I’ve been doing a lot of reading this month on Taoism. Most of what I’ve read early on this month, and off and on about it over the course of 20 years or so, has been basic philosophies and basic meditation practices… the sort of things that can be learned by reading the Tao Te Ching or by attending a weekend retreat. That single book can provide the wisdom of a lifetime, but I’m the type that can never leave well enough alone. I decided it was time to maybe explore Taoism not just as the philosophy as it began, but as the religion it evolved into. I’m always fascinated why people believe what they do, and how they arrived to those conclusions. Usually it’s by religious and/or cultural tradition because heaven forbid anyone think for themselves. Tribalism: it’ll be big. But that doesn’t always mean the idea behind the tradition is wrong. It’s just that it’s either based on a mystical idea that got misinterpreted or otherwise abused somewhere, or it’s dogma meant with the singular goal of herding the masses. The ideas based on some mystic understanding typically translate across religious systems. If you strip away the dogmatic crap, the spirit of original intent is usually quite beautiful.
I’ve not reviewed it, but in the wake of my decision to explore, I finished a rather incredible book on the topic by Eva Wong, Taoism: An Essential Guide. It covers the foundations as a philosophy and the development of the religion into what it is today. There was a line in the book about the general line of thought across all of the various sects of Taoism through the ages that truly resonated for me: “There are no heretics, only sects.” That’s the understanding I’ve worked from in my years of spiritual development, that there are many paths up the mountain, and one infinite summit. Imagine how that would look if all the religions, nations, and peoples of the world got on board with that idea. Any message that tells you there is one path only… that’s how you sniff out the dogmatic crap. My personal history with this sort of thing is well documented here and there on this blog, and I said in a book review earlier that I’m done trying to do the polite little tap dance and coddling the harmful beliefs of others.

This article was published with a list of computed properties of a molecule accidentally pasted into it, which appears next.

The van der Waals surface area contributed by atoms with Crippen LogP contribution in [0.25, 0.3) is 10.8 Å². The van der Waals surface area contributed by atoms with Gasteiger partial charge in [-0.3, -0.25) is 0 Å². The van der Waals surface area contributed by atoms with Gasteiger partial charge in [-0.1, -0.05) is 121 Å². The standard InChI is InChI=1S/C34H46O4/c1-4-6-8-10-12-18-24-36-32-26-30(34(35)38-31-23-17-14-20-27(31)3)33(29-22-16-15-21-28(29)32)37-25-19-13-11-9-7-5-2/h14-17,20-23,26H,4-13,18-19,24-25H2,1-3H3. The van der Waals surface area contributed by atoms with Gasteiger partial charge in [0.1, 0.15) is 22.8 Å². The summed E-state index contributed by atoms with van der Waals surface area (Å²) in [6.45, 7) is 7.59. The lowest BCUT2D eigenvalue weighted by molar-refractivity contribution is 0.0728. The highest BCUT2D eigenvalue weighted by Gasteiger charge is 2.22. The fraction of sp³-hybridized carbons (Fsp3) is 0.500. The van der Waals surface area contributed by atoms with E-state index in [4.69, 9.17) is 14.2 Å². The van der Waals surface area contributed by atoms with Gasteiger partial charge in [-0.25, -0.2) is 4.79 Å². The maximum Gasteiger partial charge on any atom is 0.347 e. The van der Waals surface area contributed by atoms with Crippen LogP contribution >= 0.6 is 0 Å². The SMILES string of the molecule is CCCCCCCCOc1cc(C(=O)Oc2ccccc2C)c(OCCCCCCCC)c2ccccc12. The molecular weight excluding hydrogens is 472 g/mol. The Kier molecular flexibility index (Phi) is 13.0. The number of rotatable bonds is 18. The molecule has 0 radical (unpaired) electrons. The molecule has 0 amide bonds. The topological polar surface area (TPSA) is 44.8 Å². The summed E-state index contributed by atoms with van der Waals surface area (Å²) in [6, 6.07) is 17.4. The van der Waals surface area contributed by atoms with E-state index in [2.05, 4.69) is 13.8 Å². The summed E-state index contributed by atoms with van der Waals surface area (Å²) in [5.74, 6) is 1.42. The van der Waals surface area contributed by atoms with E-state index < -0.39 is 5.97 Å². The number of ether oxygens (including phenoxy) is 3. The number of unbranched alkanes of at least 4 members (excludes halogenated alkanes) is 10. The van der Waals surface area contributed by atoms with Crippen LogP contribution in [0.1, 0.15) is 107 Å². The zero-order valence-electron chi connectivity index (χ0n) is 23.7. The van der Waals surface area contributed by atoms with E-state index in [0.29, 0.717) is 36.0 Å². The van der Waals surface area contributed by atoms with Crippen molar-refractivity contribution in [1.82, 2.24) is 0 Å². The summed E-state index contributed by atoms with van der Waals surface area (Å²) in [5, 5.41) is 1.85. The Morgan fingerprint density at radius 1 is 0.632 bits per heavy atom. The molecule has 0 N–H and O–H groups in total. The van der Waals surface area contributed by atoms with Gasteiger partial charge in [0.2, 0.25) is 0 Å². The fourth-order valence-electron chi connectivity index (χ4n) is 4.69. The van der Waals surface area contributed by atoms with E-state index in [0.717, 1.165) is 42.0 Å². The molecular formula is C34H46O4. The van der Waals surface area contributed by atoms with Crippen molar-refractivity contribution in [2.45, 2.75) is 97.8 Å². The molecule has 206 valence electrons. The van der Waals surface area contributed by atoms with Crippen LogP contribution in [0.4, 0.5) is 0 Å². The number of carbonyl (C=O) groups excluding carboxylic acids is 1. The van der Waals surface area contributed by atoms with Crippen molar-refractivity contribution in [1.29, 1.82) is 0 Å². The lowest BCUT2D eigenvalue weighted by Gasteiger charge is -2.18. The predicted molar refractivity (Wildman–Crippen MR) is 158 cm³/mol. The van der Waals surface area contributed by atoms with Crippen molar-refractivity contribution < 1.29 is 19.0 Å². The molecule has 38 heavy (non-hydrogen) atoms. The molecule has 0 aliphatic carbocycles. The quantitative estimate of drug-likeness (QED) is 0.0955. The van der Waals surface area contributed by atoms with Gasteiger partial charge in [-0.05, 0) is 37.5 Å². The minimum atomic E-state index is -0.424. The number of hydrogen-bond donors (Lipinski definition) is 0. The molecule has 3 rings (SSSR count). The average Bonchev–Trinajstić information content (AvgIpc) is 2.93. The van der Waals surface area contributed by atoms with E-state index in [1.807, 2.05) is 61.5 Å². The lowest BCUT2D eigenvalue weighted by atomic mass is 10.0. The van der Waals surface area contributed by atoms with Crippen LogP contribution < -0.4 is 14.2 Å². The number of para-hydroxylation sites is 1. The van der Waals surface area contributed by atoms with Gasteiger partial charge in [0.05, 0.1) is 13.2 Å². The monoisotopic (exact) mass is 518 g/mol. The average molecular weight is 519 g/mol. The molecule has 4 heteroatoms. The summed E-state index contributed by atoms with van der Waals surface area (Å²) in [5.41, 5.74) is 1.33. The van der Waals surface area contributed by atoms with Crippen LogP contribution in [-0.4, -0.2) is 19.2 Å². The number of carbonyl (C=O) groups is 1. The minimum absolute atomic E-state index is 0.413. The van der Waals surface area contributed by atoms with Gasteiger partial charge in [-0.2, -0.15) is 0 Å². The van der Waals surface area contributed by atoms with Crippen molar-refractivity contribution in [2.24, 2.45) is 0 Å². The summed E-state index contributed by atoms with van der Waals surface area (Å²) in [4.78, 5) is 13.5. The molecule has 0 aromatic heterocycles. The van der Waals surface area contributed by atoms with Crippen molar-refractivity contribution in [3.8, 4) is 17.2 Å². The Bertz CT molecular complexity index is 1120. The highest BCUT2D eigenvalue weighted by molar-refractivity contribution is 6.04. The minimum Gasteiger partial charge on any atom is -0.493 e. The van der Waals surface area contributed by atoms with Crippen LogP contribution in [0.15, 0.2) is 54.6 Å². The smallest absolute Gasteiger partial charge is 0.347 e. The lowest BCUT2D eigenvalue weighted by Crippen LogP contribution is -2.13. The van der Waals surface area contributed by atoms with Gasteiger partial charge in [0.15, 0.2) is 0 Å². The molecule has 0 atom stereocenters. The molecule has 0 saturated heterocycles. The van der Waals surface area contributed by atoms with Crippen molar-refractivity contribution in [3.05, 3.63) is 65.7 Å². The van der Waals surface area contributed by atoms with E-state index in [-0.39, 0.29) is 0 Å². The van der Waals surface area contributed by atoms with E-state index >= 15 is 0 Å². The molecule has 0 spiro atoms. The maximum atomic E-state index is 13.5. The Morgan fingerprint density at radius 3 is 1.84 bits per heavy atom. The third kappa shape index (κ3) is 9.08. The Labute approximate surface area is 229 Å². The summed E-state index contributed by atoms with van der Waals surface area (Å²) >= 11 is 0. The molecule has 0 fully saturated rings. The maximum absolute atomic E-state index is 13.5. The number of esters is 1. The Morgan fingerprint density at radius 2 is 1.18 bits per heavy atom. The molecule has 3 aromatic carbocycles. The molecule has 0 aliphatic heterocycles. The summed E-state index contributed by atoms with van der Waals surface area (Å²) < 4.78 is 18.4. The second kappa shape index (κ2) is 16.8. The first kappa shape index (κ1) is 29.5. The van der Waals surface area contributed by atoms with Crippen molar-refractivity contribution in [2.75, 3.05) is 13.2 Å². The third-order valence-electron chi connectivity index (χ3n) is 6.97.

I also understand that I can’t change anyone’s mind. They have to come to the realizations on their own. It’s why we’re here, after all: to live, to experience, to learn, and to learn how to love. I’m still working on this last one myself. Understanding the top-down approach of how I incarnated as a transgender woman in no way alleviates the fear, the pain, or the confusion that I deal with on a daily basis. Nor does it serve to dwell in the hate generated by those who fear the entire idea of my existence. It’s counterproductive to the concept of healing those problems.
Whatever happens, I’ve said already: I will not go quietly. I will do what I must to protect my human rights and freedoms. But no one said I had to be stupid about it. Instead of marinating in the absurdities that go along with the forces I’m standing against, I choose to focus my energies in a more positive, meaningful direction. This means redirecting my attention from the myriad paths up the proverbial mountain towards the path that will serve me best. I took a personal oath to live in love, hope, and compassion. It doesn’t mean I have to tolerate fear, hatred, or bigotry, but it does mean I don’t want to fight those ideas with the same mindset. I tried that before, and it nearly killed me just in the form of stress and anxiety. For one set of values to thrive in a world of extremes, the other set must be extinguished. I’ve long since chosen my side.
I can’t fight a world. I can’t fight a nation, or a state, or even a city. I can’t fight a religion, or a “type” of attitude, or whatever else. I don’t have to. My former teacher used to say, “Teach, don’t preach.” She was right. A friend reminded me recently that I affect more change by touching a single heart and mind, and then letting that ripple along to those they touch, and so on. This is how love spreads, as a wave of energy. Everything is energy. Everything. In focusing on the path that serves me, I can better serve others.
I’d be lying if I said I didn’t identify with what I’ve learned of Taoism so far. Between being raised on Star Wars (the Force is the Tao by any other name), being spiritually aligned closer to the nature paths, and having interacted with some rather extraordinary beings at different points in my life, Taoism seems to tick a lot of boxes for me. I understand it to have evolved, like myself, from a mix of other things. As Wong’s book describes it, it’s a dash of Zen Buddhism here, a bit of Hinduism there, with healthy doses of Confucian philosophy mixed in for good measure alongside the ever-evolving Taoist philosophies. In a lot of ways, the fit for me is similar in most regards to when I first discovered Western paganism. And since both are hodge podge “systems” now, I can make this work for me as an East-meets-West philosophy. Global level mysticism, no dogma added or needed. A spiritual mutt, if you will.
I’m tired of fighting the culture wars at their own level. I am needed on the path of the Great Work. I know what that path looks like for me in the here and now. I’ve spent far too long distracting myself with the petty and mundane. How it will unfold from here is anyone’s guess. I can only live with purpose, in the now, cultivating something better than what the majority of the world seems to offering up.